Department of Labour failed to provide adequate support to training provider

Ombudsmen Act 1975
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Ombudsmen Act 1975
Sir John Robertson
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REAC/Department of Labour-unfair treatment of training provider—lack of just and fair procedures—accurate recording of information—right to a fair hearing

The complainant was a training provider who had conducted one of the first ACCESS training courses in her region. She had experienced difficulties in dealing with local departmental officials, who were providing administrative support to the REAC. A number of complaints, had been received from her trainees about her programme and a review conducted at the midpoint of the course indicated that problems identified were of such a nature as to encourage the REAC to consider terminating the course or requiring a significant reduction in the number of trainees and other administrative changes. After a considerable discussion the programme ran its course. However, subsequent proposals from this training provider had been declined and eventually she had been deregistered as a training provider. The complainant was convinced that her training programme was of a high standard and produced good results and that the REAC’s decisions had been taken as a result of incorrect and biased advice from departmental officials, on which she had had no opportunity to comment. The complainant was also distressed by the gossip that had been generated as a result of these difficulties, which had created problems for her in dealing with other government agencies and members of the public.

In view of the nature of the complaint, which had generated considerable acrimony, and the number of people involved, the Ombudsman arranged for interviews to be conducted with the complainant, members of the REAC and departmental staff. The department maintained that its officers had adopted a neutral role as a servicing agent for the REAC and had carried out this function satisfactorily. For its part, the REAC considered that it had acted in good faith, had taken its decisions on the basis of accurate information from the department, which confirmed advice from other sources, and had acted in the best interests of trainees. It was claimed by both agencies that the complainant was an extraordinarily difficult person to deal with but that every effort had been made to act fairly towards her.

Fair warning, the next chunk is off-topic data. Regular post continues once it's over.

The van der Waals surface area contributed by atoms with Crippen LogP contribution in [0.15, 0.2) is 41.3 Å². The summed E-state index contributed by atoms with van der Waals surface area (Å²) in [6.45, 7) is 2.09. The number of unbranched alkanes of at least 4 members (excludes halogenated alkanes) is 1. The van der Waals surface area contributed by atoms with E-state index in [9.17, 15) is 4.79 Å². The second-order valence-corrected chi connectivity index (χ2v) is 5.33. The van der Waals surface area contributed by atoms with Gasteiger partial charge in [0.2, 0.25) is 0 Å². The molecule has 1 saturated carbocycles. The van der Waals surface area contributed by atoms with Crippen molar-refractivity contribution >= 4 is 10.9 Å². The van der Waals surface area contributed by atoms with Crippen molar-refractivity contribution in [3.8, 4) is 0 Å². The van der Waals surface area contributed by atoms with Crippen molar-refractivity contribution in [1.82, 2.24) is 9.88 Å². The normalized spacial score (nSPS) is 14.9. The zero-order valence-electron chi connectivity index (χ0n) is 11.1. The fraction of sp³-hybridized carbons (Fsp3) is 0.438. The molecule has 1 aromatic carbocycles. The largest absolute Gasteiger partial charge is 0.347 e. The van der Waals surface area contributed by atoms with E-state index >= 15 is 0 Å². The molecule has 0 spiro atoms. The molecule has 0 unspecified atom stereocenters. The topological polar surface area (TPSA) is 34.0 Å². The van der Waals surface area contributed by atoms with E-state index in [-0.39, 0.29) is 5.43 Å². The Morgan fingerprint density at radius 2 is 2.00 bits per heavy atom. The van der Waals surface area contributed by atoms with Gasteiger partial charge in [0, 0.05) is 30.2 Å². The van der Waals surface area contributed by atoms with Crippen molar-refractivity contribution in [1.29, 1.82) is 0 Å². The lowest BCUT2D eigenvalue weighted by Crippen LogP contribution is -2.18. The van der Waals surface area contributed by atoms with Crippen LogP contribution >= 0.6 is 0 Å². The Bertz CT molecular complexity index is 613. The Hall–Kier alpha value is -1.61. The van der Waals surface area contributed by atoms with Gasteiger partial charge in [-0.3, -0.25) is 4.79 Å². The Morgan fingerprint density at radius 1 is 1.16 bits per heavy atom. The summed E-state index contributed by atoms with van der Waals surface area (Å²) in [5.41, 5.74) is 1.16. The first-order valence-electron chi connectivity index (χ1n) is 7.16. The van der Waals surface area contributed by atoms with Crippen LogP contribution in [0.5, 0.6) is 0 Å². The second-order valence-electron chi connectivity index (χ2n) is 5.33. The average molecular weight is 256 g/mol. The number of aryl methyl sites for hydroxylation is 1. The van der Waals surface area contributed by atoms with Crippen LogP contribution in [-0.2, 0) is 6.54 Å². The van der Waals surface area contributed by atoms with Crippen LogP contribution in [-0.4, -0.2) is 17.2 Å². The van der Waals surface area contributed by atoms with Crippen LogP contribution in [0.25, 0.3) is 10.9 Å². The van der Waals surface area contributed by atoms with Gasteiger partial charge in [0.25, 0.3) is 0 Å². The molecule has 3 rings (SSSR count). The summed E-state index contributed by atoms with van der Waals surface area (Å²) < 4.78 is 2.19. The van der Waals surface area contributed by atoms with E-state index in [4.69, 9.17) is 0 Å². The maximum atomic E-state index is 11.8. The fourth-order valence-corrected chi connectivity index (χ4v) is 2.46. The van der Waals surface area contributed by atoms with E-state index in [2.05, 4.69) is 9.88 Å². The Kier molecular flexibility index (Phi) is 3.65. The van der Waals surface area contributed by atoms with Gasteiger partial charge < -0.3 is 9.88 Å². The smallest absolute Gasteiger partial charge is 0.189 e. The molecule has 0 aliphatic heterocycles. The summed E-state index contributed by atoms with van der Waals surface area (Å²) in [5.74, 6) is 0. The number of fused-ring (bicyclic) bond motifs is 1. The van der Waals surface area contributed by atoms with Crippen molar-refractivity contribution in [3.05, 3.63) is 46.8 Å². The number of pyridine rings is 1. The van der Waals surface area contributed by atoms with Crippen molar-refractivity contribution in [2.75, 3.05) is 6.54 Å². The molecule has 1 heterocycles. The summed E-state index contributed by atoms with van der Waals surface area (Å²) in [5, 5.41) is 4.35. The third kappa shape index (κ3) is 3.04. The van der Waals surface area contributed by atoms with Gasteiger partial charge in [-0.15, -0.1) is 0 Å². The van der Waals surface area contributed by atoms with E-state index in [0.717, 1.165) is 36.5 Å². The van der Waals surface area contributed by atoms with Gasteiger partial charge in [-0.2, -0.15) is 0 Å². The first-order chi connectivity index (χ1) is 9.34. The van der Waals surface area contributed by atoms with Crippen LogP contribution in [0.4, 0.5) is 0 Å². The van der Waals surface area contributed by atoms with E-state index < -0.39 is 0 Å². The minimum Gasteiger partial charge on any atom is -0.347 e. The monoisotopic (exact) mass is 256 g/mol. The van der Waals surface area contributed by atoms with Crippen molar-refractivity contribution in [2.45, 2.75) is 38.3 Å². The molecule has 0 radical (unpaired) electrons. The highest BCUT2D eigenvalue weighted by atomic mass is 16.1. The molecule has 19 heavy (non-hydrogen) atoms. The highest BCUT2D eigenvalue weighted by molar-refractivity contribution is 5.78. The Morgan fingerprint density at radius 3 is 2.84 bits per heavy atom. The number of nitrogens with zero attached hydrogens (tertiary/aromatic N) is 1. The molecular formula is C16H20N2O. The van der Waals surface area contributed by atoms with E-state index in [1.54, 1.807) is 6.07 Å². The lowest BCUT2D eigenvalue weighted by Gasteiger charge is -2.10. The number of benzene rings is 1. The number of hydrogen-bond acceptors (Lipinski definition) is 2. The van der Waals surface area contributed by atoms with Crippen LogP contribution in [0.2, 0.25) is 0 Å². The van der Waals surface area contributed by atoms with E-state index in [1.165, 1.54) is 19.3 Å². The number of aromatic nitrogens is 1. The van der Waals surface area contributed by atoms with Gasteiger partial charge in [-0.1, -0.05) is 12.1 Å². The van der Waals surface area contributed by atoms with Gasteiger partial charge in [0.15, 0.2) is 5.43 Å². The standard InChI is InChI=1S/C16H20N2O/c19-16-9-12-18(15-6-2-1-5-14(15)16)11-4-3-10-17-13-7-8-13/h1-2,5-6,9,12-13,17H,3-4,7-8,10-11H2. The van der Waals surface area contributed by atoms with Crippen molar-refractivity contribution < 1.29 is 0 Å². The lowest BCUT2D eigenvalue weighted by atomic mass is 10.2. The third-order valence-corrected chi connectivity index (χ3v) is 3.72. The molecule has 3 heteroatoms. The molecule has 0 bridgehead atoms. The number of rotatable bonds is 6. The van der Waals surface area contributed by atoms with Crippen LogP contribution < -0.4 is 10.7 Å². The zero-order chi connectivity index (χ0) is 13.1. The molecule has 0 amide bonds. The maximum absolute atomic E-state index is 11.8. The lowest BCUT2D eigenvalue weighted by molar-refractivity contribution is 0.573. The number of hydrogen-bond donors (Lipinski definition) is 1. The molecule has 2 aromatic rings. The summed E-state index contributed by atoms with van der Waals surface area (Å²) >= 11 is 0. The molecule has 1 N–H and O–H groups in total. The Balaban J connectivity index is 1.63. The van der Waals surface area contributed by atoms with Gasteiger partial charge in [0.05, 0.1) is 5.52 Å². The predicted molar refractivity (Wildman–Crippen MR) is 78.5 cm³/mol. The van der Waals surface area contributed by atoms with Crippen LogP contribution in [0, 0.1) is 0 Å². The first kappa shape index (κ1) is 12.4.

After a lengthy investigation the Ombudsman came to the view that the REAC had failed to observe adequate and fair procedures in dealing with its concerns about the programme in question and with trainee complaints. Although REAC members may have reached conclusions that were on the whole, not unreasonable, in the Ombudsman’s view the process used had been deficient and appeared to be unfair. In particular, allegations were not put to the complainant in writing nor in specific form so as to enable her to respond to them. The REAC’s communications were characterised by a lack of clarity and specificity and did not formally acknowledge the training provider’s difficulties in dealing with the department, which were not solely of her making.

The Ombudsman found that in fact a personality clash had developed between the training provider and a key officer of the department and that although some attempt had been made to work around this problem, a resolution had not been achieved. Furthermore, the Ombudsman did not accept that the department was a neutral servicing agent, but considered that its officers, in carrying out some of the executive functions of the REAC, were required to give advice and express opinions. There was evidence of a less than objective approach on the part of some officers and overall, the department’s failure to take responsibility for the information collected and used by its officers in my view did not measure up to sound administrative practice. The record of events contained on the training provider’s file was incomplete, the complainant not having been given the opportunity to comment on it, and much of what was recorded was pejorative.

The REAC and the department accepted the Ombudsman’s conclusions and undertook a number of remedial actions; a letter of apology was sent to the complainant and information clarifying her position was sent to other government agencies. The department suggested that an annotation be placed on the complainant’s file, noting that the record it contained was incomplete since she had not been given an opportunity to comment on the allegations at the time they were made. The department also agreed to circulate a note to all ACCESS managers reminding them of their obligations regarding the recording of information about individuals; that the information should be fair and recorded according to sound administrative practice; and that control checks should exist to ensure that individuals had the opportunity to respond to unfavourable comments which might affect future decisions concerning them. On this basis no further investigation was warranted, and the file was closed.

This case note is published under the authority of the Ombudsmen Rules 1989. It sets out an Ombudsman’s view on the facts of a particular case. It should not be taken as establishing any legal precedent that would bind an Ombudsman in future.

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